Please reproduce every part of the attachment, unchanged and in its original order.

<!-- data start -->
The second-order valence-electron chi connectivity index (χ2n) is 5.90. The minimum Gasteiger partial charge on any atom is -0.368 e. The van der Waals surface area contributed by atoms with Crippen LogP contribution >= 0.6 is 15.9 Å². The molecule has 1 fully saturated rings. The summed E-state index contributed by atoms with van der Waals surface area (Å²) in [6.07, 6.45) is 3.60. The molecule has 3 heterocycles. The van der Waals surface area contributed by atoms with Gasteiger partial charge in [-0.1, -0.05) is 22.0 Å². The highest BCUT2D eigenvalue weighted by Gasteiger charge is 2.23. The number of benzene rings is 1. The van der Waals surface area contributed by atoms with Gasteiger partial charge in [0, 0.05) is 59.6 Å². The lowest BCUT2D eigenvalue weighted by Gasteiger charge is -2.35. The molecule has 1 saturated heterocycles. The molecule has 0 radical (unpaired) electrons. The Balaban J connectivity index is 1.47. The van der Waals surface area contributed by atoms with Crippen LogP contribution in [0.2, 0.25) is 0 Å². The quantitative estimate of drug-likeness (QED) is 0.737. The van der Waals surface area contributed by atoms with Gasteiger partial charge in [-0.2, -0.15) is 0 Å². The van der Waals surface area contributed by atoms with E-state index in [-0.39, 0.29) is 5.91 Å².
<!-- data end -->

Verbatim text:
The second-order valence-electron chi connectivity index (χ2n) is 5.90. The minimum Gasteiger partial charge on any atom is -0.368 e. The van der Waals surface area contributed by atoms with Crippen LogP contribution >= 0.6 is 15.9 Å². The molecule has 1 fully saturated rings. The summed E-state index contributed by atoms with van der Waals surface area (Å²) in [6.07, 6.45) is 3.60. The molecule has 3 heterocycles. The van der Waals surface area contributed by atoms with Gasteiger partial charge in [-0.1, -0.05) is 22.0 Å². The highest BCUT2D eigenvalue weighted by Gasteiger charge is 2.23. The number of benzene rings is 1. The van der Waals surface area contributed by atoms with Gasteiger partial charge in [0, 0.05) is 59.6 Å². The lowest BCUT2D eigenvalue weighted by Gasteiger charge is -2.35. The molecule has 1 saturated heterocycles. The molecule has 0 radical (unpaired) electrons. The Balaban J connectivity index is 1.47. The van der Waals surface area contributed by atoms with Crippen LogP contribution in [0.2, 0.25) is 0 Å². The quantitative estimate of drug-likeness (QED) is 0.737. The van der Waals surface area contributed by atoms with Gasteiger partial charge in [-0.2, -0.15) is 0 Å². The van der Waals surface area contributed by atoms with E-state index in [-0.39, 0.29) is 5.91 Å².